Just the nutritious facts, ma'am.
May 17, 2016 4:42 PM   Subscribe

I'm looking for the best book (or other source) on nutrition. Not a diet book. Not anything with an opinion (to the extent that's possible). I just would like to read a book that describes what's going on with our bodies and the foods and nutrients we put into them. How exactly are the major nutrients metabolized? In what order over what time period? What are the functions of the various amino acids? What do the various vitamins and minerals do? And so forth. I just want to know what's going on, because I can't read a thousand diet and exercise books all pushing some points over others. I have a technical background, so I can handle and appreciate decently-complex explanations of biochemistry and the like. In fact, I like that stuff. Just as long as it starts at the beginning and builds up to that. So just, the cold, hard, comprehensive facts on nutrition, please.

It seems that opinions on what we SHOULD eat are changing all the time. I'm really just looking to understand the fundamentals based on the most accurate and current research. I'm open to sources that explain the fundamentals well and are then augmented by more modern information and research as well.

Obviously, I'm casting a wide net here. I just want to break down how the body uses everything we put into it, so I can actually analyze all the conflicting ideas on diet and exercise out there. Thank you, in advance.
posted by KinoAndHermes to Science & Nature (13 answers total) 31 users marked this as a favorite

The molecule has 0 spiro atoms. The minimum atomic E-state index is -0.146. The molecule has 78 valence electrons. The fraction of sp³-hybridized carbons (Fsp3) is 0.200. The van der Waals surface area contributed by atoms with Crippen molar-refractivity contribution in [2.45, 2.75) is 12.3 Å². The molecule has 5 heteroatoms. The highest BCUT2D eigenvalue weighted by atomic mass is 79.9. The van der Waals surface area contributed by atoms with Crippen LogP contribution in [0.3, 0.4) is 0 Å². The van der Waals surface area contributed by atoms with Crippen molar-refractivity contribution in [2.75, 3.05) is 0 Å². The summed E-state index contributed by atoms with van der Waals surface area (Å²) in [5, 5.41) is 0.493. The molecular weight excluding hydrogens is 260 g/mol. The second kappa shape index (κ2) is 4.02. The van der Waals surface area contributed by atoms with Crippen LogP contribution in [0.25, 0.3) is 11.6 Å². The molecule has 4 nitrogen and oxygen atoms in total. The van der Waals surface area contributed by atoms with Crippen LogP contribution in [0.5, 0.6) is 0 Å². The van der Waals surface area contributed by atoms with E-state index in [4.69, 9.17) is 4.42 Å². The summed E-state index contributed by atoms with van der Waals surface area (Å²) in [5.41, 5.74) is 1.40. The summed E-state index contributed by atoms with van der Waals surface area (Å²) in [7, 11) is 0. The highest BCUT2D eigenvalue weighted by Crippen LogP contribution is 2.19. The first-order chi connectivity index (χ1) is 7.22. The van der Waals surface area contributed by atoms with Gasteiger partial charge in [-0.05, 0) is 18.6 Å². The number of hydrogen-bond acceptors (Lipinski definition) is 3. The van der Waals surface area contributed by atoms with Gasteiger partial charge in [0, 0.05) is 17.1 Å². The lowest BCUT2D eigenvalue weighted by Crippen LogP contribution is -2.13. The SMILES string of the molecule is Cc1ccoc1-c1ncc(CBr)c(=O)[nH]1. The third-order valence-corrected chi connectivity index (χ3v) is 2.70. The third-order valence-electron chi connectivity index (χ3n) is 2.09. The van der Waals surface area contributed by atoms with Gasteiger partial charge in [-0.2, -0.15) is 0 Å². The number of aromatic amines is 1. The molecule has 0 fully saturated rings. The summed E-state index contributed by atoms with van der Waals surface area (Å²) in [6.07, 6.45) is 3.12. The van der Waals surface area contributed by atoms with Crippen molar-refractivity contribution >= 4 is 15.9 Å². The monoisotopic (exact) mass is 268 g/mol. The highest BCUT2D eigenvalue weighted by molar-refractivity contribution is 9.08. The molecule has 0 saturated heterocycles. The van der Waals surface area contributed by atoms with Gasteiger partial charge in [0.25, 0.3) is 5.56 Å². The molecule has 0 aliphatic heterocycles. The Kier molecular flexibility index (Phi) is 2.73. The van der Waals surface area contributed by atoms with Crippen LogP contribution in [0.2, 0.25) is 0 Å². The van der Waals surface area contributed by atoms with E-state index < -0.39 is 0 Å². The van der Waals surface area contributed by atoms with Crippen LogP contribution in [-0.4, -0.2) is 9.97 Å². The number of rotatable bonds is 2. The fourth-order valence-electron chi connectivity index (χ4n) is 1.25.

The reason there is so much conflicting information is because the science flat isn't there. We don't know the answers to a lot of those questions, even the ones the government has been saying we know for decades. Try Good Calories, Bad Calories - despite the name, it's actually a science-journalism type look at nutrition science throughout the 20th century. It should give you an idea of where the conflicts are generally.
posted by restless_nomad at 4:47 PM on May 17, 2016 [14 favorites]

How about an intro textbook people studying to be registered dietitians use? I can't recommend one but I can recommend the method. I became interested in linguistics and wasn't satisfied with the pop books, so I searched college syllabi for commonly used texts. They were a bit of a slog but I got reacquainted with academic writing and learned a lot.
posted by kapers at 5:44 PM on May 17, 2016 [2 favorites]

What to Eat, by Marion Nestle. Maybe too much opinion, but she does go into why federal regulations about food labeling and nutrition are what they are.
posted by blnkfrnk at 5:53 PM on May 17, 2016 [2 favorites]

I like the LPI Micronutrient Information Center.
posted by invisible ink at 6:07 PM on May 17, 2016

fwiw i was curious about understanding nutrition and found a pirated copy to download just now. it's very detailed, combining detailed chemistry / biology (and piles of references to research) with sections that are more about "so what should you eat?" it also has a section that goes into some detail about controversies over carbs and fructose (p 128 - 131) and chapters on "life cycle" topics like how you should modify your diet if you're an athlete, or pregnant, or whatever. it feels like a textbook for nutritionists or similar? more detail than you'd expect for a general interest book. tbh i was (am) really impressed, and decided i should buy a physical copy, but when i went to amazon it seems like it's out of print :(